Qazvin province with an area of about 15567 km is the 26th province of Iran in terms of area. This central province has a capital with the same name, and six counties. Qazvin is neighboring central provinces of Hamedan, Alborz, Zanjan, Gilan and Mazandaran. Fars, Tat and Azeri people constitute the majority of the population in the province; and therefore, Tati, Azeri and Persian languages with a Qazvini dialect are spoken in this province. The Alborz mountain range covers the entire northern part of the province, and as a result, the rivers flow in the province.
History of Qazvin dates back to the middle of the 7th century. The study of the works of arts and tools obtained from the Saqizabad hill in the Bouini-zahra region shows that this area was the habitat of humans in the fourth and fifth millennia BC. Some sources attribute the construction of Qazvin’s city to Shapur I of Sassanid dynasty, a strategic act to prevent the advancement of Daylamites.
In the year 1108, Hassan Sabah, the leader Ismaili sect of Iran (also known as Assassins), chose the land of Alamut as their base, which was the gatekeeper of the Daylamites to the Gilan, and was an open and inaccessible place. For two centuries, the Ismaili used the Alamut Castle as their center of command. Eventually, the castle was defeated and surrendered to the Mongol Hulagu Khan. During the Safavid period, due to the special position of this region, once again the prosperity returned to Qazvin.
The study of the works of arts and tools obtained from the Saqizabad hill in the Bouini-zahra region shows that this area was the habitat of humans in the fourth and fifth millennia BC. Some sources attribute the construction of Qazvin’s city to Shapur I of Sassanid dynasty, as a strategic act to prevent the advancement of Daylamites.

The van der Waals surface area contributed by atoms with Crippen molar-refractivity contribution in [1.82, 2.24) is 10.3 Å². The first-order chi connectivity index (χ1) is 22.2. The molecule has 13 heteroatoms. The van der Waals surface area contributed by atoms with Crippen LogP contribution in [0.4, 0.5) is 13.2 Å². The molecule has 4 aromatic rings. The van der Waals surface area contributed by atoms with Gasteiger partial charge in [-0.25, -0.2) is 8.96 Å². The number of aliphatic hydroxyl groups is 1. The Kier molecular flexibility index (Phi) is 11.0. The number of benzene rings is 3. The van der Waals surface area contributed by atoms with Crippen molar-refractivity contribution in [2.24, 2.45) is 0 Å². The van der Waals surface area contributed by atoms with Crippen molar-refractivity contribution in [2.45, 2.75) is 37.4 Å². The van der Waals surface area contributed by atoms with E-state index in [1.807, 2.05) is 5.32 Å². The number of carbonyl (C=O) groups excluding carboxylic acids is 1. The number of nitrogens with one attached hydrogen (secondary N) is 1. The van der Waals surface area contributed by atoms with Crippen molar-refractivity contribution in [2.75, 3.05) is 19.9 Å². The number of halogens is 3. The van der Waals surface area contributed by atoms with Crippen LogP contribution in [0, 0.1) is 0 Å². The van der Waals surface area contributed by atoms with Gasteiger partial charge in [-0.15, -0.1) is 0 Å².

The province’s untouched nature has attracted the attention of tourists with its great diversity and unsurpassed landscape. The Ovan Lake, the ancient area of Alamut and the Ismaili fortresses,and the many works around the city of Qazvin from various periods makes the attractions of the province. Among these works, we can name the gates of Tehran, Imamzadeh Hussein, Sa’d Al-Saltaneh Caravanserai, Atiq Mosque, Hosseinieh Amini, Kolah Farangi Mansion (Chehel Sotoun), Qajar Bath, Tomb of Hamdollah Mostofi and the historical water storage.
The most important handicrafts of the province are carpet, socks knitting, handmade fabric, clothes making, Mystics attire making, copper dishes, tents and traditional broidery. The most important souvenirs in the province include grapes (especially Takestan grapes), Baklava, Traditional Sweets like Paderazi, Beheshty, Haji Karimi, Qarabiyah and Atabaki. The Province also benefits from diversity of cuisines. Dishes like Gheyme Nesar, Shirin Polo (Sweet rice), Siah-Cheshm Polo (Beans & rice), Bademjan Polo (Eggplant & rice) Pear, Kabab and Sweet Koukou, are famous dishes of this city.
Among the prominent figures of the province Hamdollah Mostofi, Obeid Zakani, and Mir’mad Hassani can be named.